The path to a healthy heartBy Charles E. Buban |Philippine Daily Inquirer
Of course you know what a heart attack looks like: the person stops whatever he’s doing, clutches his chest and with eyes wide open, collapses to the floor. Right?
Well, this is what TV programs and movies often picture and which majority of us unfortunately believe. In reality, one expert warns that having a heart attack is less dramatic and in fact, is often much tougher to spot from a distance.
According to Dr. Adolfo Bellosillo, head of the Makati Medical Center’s Cardiac Rehabilitation and Preventive Cardiology Unit, knowing how to spot the subtle symptoms can save a loved one instead of just seeing him/her slowly slip away.
“The most common signs of heart attack in both men and women include the unusual heavy pressure—like there’s a ton of weight on you—in the center or left side of the chest. Another is experiencing a sharp upper body pain in the neck, back and jaw,” says Bellosillo. He adds that if a person complains of sudden shortness of breath, sweats excessively, and feels too tired or too weak, you better take him to the nearest hospital.
“Unlike in TVs and movies, most heart attacks do not make you pass out right away. Instead, you may feel dizzy or light-headed first. These feelings are often written off as having a less serious cause,” says Bellosillo who, as president and founder of the Foundation for Lay Education on Heart Diseases, organizes regular free public lectures on ways to prevent heart diseases and why practicing a healthy lifestyle keeps one from being rushed to the hospital.
The doctor reminds people not to waste time trying home remedies or waiting for the symptoms to go away. “Remember, quick thinking can save a life,” he notes.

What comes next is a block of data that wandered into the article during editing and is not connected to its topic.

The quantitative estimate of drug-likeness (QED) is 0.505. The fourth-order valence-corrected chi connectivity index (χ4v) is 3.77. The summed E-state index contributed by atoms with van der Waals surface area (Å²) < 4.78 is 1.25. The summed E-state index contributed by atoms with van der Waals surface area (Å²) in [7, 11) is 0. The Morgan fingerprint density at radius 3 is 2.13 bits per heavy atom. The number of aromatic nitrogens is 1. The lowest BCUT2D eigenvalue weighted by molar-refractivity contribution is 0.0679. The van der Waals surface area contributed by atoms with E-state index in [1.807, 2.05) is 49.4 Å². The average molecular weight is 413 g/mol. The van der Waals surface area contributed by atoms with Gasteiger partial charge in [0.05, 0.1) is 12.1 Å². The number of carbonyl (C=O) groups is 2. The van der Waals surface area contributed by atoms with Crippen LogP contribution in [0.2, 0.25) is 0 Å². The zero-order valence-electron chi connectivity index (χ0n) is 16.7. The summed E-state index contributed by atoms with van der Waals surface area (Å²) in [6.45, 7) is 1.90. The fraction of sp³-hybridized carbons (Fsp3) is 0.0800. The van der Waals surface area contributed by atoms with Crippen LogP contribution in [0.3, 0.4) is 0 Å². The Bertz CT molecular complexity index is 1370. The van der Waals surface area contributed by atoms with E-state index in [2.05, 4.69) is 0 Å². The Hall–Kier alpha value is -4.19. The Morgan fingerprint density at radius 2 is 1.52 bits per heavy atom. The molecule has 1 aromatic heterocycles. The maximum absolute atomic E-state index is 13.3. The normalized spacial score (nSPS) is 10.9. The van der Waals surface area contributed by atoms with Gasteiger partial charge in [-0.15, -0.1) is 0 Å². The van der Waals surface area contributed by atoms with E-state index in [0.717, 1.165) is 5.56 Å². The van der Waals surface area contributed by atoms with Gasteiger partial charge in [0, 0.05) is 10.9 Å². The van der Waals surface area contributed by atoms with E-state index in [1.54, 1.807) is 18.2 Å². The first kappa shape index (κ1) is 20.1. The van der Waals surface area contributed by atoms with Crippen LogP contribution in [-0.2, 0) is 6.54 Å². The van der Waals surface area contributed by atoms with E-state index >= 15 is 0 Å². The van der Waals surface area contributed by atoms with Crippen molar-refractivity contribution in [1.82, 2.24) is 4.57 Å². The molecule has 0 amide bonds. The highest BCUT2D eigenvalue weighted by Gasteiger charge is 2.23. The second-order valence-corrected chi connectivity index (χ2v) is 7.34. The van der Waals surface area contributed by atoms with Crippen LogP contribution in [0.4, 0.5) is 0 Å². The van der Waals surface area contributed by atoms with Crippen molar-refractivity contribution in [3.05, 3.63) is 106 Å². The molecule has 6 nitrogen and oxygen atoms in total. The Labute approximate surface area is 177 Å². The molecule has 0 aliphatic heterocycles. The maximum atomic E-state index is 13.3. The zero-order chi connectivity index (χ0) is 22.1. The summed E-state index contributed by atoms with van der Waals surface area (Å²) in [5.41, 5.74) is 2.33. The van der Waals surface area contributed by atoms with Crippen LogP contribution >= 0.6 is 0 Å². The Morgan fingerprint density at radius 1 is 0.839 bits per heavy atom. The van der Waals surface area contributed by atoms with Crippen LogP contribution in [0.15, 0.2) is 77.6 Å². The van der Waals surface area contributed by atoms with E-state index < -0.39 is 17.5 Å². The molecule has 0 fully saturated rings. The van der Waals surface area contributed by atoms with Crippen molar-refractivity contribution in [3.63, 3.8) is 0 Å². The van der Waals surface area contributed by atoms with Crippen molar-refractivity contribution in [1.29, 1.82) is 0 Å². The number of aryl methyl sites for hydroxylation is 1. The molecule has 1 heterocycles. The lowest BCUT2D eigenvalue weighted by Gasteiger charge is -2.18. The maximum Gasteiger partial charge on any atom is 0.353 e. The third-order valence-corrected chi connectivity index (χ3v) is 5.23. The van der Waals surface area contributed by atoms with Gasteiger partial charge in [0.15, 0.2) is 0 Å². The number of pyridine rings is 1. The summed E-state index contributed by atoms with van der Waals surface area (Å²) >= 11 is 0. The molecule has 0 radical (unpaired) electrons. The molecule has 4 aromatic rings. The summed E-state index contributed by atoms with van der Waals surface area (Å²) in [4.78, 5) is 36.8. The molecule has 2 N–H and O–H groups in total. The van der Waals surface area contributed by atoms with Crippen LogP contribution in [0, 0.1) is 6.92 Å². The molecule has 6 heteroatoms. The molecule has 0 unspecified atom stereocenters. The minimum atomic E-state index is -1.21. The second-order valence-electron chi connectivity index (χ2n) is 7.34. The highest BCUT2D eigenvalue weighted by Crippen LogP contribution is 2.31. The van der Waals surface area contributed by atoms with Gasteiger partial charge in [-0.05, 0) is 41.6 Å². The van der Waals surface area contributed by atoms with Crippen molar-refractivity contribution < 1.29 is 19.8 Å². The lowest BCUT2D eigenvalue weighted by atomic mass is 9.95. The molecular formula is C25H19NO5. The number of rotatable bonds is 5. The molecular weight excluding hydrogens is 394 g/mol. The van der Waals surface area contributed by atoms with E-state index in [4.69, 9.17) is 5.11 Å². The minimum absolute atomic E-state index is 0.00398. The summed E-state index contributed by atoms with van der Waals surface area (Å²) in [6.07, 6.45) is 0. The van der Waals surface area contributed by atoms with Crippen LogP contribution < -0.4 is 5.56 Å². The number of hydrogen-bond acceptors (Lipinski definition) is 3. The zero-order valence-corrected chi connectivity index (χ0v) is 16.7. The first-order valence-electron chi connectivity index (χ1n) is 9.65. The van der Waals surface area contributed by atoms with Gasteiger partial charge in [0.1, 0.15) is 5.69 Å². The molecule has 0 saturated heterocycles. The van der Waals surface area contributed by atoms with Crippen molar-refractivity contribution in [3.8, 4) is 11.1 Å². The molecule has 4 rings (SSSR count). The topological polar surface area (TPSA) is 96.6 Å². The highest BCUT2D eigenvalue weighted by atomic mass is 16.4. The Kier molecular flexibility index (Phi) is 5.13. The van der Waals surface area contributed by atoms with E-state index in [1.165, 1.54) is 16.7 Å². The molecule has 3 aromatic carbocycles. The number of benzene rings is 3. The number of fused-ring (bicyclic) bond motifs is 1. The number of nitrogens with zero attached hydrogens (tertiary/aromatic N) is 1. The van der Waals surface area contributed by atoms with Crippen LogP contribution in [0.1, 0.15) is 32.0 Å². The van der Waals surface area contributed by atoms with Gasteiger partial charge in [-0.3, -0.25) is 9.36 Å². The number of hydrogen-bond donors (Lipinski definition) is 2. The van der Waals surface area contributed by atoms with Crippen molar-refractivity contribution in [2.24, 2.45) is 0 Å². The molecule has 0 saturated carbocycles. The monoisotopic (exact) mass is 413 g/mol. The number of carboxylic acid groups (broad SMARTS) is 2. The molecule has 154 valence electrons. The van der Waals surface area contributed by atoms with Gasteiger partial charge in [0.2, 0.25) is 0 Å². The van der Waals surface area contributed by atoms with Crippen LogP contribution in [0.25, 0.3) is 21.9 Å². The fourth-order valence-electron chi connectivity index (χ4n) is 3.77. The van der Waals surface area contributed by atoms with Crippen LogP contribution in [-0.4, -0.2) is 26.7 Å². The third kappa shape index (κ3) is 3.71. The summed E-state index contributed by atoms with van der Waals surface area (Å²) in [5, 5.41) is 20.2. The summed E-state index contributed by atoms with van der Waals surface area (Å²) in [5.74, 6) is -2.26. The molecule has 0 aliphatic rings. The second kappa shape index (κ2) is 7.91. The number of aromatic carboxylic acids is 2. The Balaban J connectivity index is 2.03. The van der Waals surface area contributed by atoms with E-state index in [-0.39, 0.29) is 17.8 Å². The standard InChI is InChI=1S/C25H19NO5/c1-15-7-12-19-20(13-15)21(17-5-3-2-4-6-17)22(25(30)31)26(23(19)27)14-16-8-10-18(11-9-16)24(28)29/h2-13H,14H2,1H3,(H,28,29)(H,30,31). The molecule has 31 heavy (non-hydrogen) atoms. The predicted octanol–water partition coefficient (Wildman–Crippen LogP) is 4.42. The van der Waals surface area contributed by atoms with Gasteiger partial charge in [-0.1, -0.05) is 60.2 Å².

Bellosillo says the heart is an organ people generally do not pay much attention to—until it starts “complaining.”
“A number of factors can either have positive or negative impacts on one’s cardiovascular system. Some of them, such as age, gender and a personal or family history of heart disease, are beyond anyone’s control. The good news is you can change some of the other factors that affect your cardiovascular health,” Bellosillo says.
Here are some life-saving tips the doctor suggests:
1 Maintain a well-balanced diet by incorporating whole grains, vegetables, fruits and lean meat such as chicken and fish into your diet. Select foods that are not too fatty or salty, especially processed ones.
2 Be active. A sedentary lifestyle is one of the key factors in developing heart disease. Even 30 minutes of moderate exercise—walking, running, biking or swimming—five or more days per week can do wonders for your heart, not to mention the rest of your body.
3 Control cholesterol and blood pressure. While cholesterol isn’t necessarily bad, having high levels of the “bad” (LDL) cholesterol as compared to “good” (HDL) is one of the direct risk factors for heart disease. High blood pressure also contributes to heart disease and is also directly related to developing a heart condition, or experiencing a heart attack.
4 Refrain from smoking as it weakens the blood vessels and lowers good cholesterol levels (plus it makes the heart work harder to pump blood). “If you smoke, I strongly encourage you to quit or enter into a program that could help you quit eventually,” Bellosillo says.
5 Visit your doctor regularly. Like cars, our heart needs regular checkup and maintenance. Make it a priority to schedule a regular appointment with your doctor as nearly half of all sudden cardiac deaths happen outside the hospital, which suggests that many people are unaware of the early warning signs of a heart disease.
“Standard checkups can already detect many of the risk factors for heart disease. Once detected, your doctor will be able to suggest further tests to really identify what ails your heart. He’ll be able to prescribe medications and implement lifestyle changes to get your heart on a path to better health,” Bellosillo concludes.